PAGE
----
By William Wolf

COURIERS AND CONTRABANDS  Send This Review to a Friend

Sometimes big plays emerge on small stages. A case in point is playwright Victor Lesniewski’s penetrating, suspenseful spy drama “Couriers and Contrabands,” probing conflicted loyalties and views on slavery during America’s Civil War. Much happens in the play, presented by The Time Line Projects, Liz Olson producer, all unfolding on the compact stage at the TBG Theatre. The flexible scenery designed by David Esler is swiftly shifted to represent two neighboring houses in 1864 on the southern outskirts of Petersburg, Virginia. Seven effective cast members provide the fireworks under the savvy direction of Kareem Fahmy.

A nest of spies is at work selling out the Southern side as a result of ideological differences. Far be it for me to divulge which participants are doing what. The play cleverly builds suspense as various actions and perpetrators are made clear and the polemics are explained in convincing dramatic outbursts. I wouldn’t want to provide spoilers.

Although Lesniewski’s take is fictional, there is inspiration in the real espionage acts that were unfolding at the time. The playwright has created characters accordingly and we get to know different sides of them.

Michael Schantz plays Thomas Montgomery, a Confederate operative, and Eric T. Miller plays James Hanson, his long-time friend and another Confederate operative. Both men give very strong, riveting performances. Jeremy Beck is intriguing as George Dunhaven, an outwardly unassuming corporal in the Confederate army who runs missions for Montgomery to provide important information in the intelligence competition. All is being played out against the background of an impending siege of Petersburg.

Montgomery’s sister, Lottie Saunders, emotionally and proudly portrayed by Heather Hollingsworth, is trying to erase danger from her mind while her husband is at war. She does not want to abandon the family home if it becomes necessary to flee. Helen Cespedes is intriguing as Heather’s pretty neighbor, Mary Gardner, whom Corporal Dunhaven finds attractive and there are amusing courtship vibes between them.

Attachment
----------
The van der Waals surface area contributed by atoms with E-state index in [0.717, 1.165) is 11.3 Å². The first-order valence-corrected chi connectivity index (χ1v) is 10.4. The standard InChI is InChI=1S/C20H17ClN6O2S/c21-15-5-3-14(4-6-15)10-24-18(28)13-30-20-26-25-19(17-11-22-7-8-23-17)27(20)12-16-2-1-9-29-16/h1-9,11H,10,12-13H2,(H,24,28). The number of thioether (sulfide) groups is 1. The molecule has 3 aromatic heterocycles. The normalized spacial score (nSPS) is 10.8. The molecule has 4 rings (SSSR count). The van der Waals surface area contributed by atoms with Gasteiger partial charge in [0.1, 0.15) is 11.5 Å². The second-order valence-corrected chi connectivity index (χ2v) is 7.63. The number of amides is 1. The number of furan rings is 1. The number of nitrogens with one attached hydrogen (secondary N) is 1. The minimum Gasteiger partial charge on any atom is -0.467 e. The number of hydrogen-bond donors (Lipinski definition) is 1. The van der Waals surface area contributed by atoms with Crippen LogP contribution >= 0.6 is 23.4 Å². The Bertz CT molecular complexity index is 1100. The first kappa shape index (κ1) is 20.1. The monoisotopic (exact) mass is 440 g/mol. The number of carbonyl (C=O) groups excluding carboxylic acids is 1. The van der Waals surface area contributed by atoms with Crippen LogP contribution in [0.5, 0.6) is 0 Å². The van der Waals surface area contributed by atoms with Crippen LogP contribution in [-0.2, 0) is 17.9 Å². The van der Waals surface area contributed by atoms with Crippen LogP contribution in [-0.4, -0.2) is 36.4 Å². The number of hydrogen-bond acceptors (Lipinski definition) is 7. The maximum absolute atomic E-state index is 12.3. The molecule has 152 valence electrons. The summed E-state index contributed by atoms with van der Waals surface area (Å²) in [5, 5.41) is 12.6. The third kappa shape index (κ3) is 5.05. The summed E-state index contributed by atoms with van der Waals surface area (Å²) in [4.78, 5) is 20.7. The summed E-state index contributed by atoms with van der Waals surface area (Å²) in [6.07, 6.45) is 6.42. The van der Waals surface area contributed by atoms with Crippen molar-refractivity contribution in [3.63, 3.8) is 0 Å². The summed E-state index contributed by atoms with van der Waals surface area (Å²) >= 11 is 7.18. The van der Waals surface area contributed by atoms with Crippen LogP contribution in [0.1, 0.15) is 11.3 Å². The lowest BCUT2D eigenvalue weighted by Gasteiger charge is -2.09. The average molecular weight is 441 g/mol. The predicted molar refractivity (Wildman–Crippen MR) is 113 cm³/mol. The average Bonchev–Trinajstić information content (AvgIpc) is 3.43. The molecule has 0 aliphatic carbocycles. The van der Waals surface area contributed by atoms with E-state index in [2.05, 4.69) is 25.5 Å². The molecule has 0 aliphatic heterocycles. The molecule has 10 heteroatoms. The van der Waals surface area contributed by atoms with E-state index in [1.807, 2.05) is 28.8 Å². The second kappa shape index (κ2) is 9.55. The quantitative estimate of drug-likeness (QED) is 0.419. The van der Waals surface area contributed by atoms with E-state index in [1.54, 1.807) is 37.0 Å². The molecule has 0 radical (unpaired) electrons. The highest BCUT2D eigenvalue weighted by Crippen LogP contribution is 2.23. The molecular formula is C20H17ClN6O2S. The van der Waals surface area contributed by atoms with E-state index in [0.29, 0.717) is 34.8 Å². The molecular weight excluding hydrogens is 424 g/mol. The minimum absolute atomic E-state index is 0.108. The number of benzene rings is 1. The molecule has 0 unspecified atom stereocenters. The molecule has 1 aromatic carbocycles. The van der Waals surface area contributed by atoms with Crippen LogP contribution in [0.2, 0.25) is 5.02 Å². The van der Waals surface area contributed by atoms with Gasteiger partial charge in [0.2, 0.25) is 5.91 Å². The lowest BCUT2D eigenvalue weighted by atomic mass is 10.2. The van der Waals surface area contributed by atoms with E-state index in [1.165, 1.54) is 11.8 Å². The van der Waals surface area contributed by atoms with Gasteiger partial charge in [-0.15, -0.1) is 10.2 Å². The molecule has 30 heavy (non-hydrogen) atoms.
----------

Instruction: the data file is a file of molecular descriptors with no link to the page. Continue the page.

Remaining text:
An especially meaningful performance is given by Krystel Lucas in the important role of Nancy, Lottie’s African-American housemaid. She stands around dutifully but quietly listening and observing as the men and women talk about the war and problems as if she were not there. It is a dramatic illustration of the racism that led whites to regard blacks as non-persons. Lucas gets the perfect ambiance to fit in overtly, but her expressions show us that Nancy possesses underlying substance and intelligence. When Nancy gets a chance to emote as the plot thickens, Lucas further demonstrates what a fine actress she is and how much effective stage presence she has. She also has a strong singing voice, evidenced when at one point she breaks into song.

Another key cast member is Luke Forbes as Willie, Mary’s African-American servant. We learn more about him as events unfold.

Admittedly, there are some plot contrivances, but the impressive acting and staging don’t allow us to think about them, for one is caught up in the action. It is as if we are there in those two homes and closely acquainted with the characters. Sarafina Bush does a good job with the period costume design and the sound effects (sound design and original musical by Mark Van Hare) remind us that there are armies battling nearby. At the TBG Theatre, 312 West 36th Street. Reviewed September 9, 2015.


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